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I would like to know why we are not calculating the negative energy of a signal.For example for $sin$ wave there is both an positive and negative phase.But while we take the energy of the signal we are only summing up the square of its instantaneous values.

Energy of an Analog Signal is :$\int_{-\infty}^{\infty} s^2(t)dt$

Here are we actually neglecting the negative energy of the signal or whether there isn't any negative energy associated with an signal?Could anyone help me.

Source is:http://1drv.ms/1zLxlzg (p.17)

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  • $\begingroup$ The square of the signal is always positive, hence the sum (integral) of the square of the signal will also be positive. How do you propose to calculate negative energy? $\endgroup$ – theo Nov 22 '14 at 8:00
  • $\begingroup$ @theo:But doesn't the negative effect of energy vanishes when we take it's sqaure? $\endgroup$ – justin Nov 22 '14 at 8:02
  • $\begingroup$ Basically, life's too short to let negative energy influence you. $\endgroup$ – theo Nov 27 '14 at 14:28
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The energy density in an electric field $E$ is proportional to $E^2$. See this article on Wikipedia for a proof if you want the gory details.

That's why when you're calculating the total energy you integrate $E^2$, as you say in your question. This also explains why there is no negative energy associated with the negative half of the wave cycle, because the negative values of $E$ square to a positive value of $E^2$ so the energy is always positive.

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The negative energy doesn't exist. The negative symbol indicates that the direction of the signal is opposite. The signal may be voltage signal or current signal. Suppose the $R=1\: \mathrm{\Omega}$, as the energy is $\frac{V^2}{R}t$ or $I^2Rt$. Give $dt$ and $R=1$. The differential of the energy is $V^2dt$ or $I^2dt$. Instead both V and I with $s(t)$,the result is $s^2(t)dt$. the formula indicates the truth.No matter the signal flow the Resistance by the path or the opposite path, the Resistance will produce heat.not the negative heat.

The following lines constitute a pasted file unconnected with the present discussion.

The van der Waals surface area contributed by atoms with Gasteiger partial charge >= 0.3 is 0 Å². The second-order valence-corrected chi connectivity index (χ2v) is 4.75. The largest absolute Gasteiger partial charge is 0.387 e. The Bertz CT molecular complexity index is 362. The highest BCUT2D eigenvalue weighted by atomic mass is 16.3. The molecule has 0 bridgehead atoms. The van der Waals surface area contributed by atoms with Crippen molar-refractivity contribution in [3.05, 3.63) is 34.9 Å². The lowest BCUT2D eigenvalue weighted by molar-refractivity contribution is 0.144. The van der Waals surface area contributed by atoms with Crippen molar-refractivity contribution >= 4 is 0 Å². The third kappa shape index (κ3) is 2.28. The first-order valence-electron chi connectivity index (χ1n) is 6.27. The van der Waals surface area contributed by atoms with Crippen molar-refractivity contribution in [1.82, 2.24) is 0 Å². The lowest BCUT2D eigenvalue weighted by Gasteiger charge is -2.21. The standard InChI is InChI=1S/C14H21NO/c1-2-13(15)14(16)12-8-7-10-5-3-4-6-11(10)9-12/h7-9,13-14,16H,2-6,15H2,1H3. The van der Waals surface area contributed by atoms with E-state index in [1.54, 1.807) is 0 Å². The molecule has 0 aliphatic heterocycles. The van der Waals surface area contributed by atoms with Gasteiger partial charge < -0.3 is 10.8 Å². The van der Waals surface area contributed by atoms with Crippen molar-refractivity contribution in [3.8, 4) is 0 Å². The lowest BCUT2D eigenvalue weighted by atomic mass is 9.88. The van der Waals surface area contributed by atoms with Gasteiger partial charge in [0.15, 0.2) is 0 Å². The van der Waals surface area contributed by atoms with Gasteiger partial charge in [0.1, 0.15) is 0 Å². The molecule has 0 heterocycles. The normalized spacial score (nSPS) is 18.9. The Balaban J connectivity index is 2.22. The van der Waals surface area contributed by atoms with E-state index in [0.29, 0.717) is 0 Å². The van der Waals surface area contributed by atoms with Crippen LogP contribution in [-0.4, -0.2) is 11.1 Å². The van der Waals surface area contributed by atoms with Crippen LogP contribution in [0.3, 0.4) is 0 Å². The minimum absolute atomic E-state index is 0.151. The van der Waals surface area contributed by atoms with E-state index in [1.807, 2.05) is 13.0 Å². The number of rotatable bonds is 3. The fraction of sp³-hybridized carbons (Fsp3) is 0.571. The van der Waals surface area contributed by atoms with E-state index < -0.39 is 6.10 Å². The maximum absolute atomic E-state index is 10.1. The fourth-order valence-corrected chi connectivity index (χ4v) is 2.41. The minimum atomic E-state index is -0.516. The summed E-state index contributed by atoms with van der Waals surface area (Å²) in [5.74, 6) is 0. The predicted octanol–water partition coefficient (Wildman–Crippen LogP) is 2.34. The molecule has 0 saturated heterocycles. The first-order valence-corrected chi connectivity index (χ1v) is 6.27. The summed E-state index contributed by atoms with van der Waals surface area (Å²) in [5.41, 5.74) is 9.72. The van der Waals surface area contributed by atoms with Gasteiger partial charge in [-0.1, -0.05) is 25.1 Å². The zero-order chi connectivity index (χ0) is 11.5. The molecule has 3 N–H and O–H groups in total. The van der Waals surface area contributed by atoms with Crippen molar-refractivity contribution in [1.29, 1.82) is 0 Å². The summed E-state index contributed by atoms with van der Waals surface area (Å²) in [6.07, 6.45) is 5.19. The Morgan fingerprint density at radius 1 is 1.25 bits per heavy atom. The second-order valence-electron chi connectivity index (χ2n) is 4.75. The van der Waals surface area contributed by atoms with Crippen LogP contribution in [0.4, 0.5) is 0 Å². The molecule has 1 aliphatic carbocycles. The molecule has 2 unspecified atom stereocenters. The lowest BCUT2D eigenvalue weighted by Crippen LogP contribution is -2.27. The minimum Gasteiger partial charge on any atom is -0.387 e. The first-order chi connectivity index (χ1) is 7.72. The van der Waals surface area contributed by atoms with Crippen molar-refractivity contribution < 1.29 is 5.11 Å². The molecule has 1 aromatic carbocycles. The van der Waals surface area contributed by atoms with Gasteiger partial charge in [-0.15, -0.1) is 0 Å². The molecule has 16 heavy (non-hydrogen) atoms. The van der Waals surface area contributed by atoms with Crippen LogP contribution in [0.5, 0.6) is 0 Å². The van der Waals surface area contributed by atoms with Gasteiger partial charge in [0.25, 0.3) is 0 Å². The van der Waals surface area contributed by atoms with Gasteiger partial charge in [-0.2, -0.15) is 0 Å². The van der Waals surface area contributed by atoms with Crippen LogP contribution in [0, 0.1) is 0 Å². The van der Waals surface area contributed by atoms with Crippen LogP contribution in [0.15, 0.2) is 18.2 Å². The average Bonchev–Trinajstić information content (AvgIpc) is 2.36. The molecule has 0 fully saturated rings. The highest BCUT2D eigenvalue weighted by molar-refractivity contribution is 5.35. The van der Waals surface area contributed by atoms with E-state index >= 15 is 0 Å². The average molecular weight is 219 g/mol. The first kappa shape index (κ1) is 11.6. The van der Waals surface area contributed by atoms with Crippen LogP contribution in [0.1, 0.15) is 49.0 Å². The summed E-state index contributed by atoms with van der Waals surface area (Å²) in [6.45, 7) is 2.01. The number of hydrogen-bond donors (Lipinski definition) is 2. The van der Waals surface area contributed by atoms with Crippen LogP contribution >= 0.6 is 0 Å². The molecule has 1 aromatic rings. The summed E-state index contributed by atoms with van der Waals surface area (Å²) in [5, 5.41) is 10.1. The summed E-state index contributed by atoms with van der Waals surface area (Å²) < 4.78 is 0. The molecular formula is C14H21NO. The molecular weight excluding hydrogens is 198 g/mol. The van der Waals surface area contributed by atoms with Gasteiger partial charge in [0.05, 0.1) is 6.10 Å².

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  • $\begingroup$ Yes, negative energies DO exist, but in bound states. Of course, it's not the case in the situation indicated in the question. $\endgroup$ – Sofia Nov 22 '14 at 11:57
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We neglect NOTHING, when we calculate the energy. You have to distinguish between the AMPLITUDE of the signal, given by your formula s(t), and the ENERGY of the signal. By the way, negative energies do exist, e.g. the electrons in an atom have negative energy - to escape from the nuclear attraction and become free to run away from the atom, one has to supply to them additional energy. But this is not your case with a signal moving (I guess) in the space free of fields.

Now, your question is analog to "energy of a signal". So, see my answer at

Energy of a signal

It is said there that what we can detect is actually the flux of the signal impinging on our apparatuses. The formula of the flux is given, and it shows why we come to the square of which you ask.

Good luck!

Sofia

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  • $\begingroup$ :Whether a signal having negative amplitude(for example sin wave in it's 2nd half has negative amplitude and then reaches to zero) would possess negative energy? $\endgroup$ – justin Nov 29 '14 at 4:34

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